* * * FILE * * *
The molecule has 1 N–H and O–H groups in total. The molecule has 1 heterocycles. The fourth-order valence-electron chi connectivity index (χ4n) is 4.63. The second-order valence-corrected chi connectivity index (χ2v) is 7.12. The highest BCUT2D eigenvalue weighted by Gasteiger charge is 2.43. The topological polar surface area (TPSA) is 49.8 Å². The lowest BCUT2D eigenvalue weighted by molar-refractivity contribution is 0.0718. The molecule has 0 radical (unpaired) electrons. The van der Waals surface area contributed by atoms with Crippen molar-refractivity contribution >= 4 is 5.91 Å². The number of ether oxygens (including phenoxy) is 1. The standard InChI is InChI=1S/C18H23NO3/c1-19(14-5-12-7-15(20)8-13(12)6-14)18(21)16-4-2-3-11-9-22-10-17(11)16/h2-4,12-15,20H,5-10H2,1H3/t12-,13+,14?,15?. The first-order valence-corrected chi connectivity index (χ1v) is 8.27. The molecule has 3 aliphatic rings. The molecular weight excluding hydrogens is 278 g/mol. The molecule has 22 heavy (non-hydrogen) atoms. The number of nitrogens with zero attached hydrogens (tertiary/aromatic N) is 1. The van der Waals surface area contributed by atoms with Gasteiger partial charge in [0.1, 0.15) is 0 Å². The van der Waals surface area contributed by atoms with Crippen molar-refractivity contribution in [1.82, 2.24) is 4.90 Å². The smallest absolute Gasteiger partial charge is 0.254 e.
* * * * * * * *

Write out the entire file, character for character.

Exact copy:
The molecule has 1 N–H and O–H groups in total. The molecule has 1 heterocycles. The fourth-order valence-electron chi connectivity index (χ4n) is 4.63. The second-order valence-corrected chi connectivity index (χ2v) is 7.12. The highest BCUT2D eigenvalue weighted by Gasteiger charge is 2.43. The topological polar surface area (TPSA) is 49.8 Å². The lowest BCUT2D eigenvalue weighted by molar-refractivity contribution is 0.0718. The molecule has 0 radical (unpaired) electrons. The van der Waals surface area contributed by atoms with Crippen molar-refractivity contribution >= 4 is 5.91 Å². The number of ether oxygens (including phenoxy) is 1. The standard InChI is InChI=1S/C18H23NO3/c1-19(14-5-12-7-15(20)8-13(12)6-14)18(21)16-4-2-3-11-9-22-10-17(11)16/h2-4,12-15,20H,5-10H2,1H3/t12-,13+,14?,15?. The first-order valence-corrected chi connectivity index (χ1v) is 8.27. The molecule has 3 aliphatic rings. The molecular weight excluding hydrogens is 278 g/mol. The molecule has 22 heavy (non-hydrogen) atoms. The number of nitrogens with zero attached hydrogens (tertiary/aromatic N) is 1. The van der Waals surface area contributed by atoms with Gasteiger partial charge in [0.1, 0.15) is 0 Å². The van der Waals surface area contributed by atoms with Crippen molar-refractivity contribution in [1.82, 2.24) is 4.90 Å². The smallest absolute Gasteiger partial charge is 0.254 e.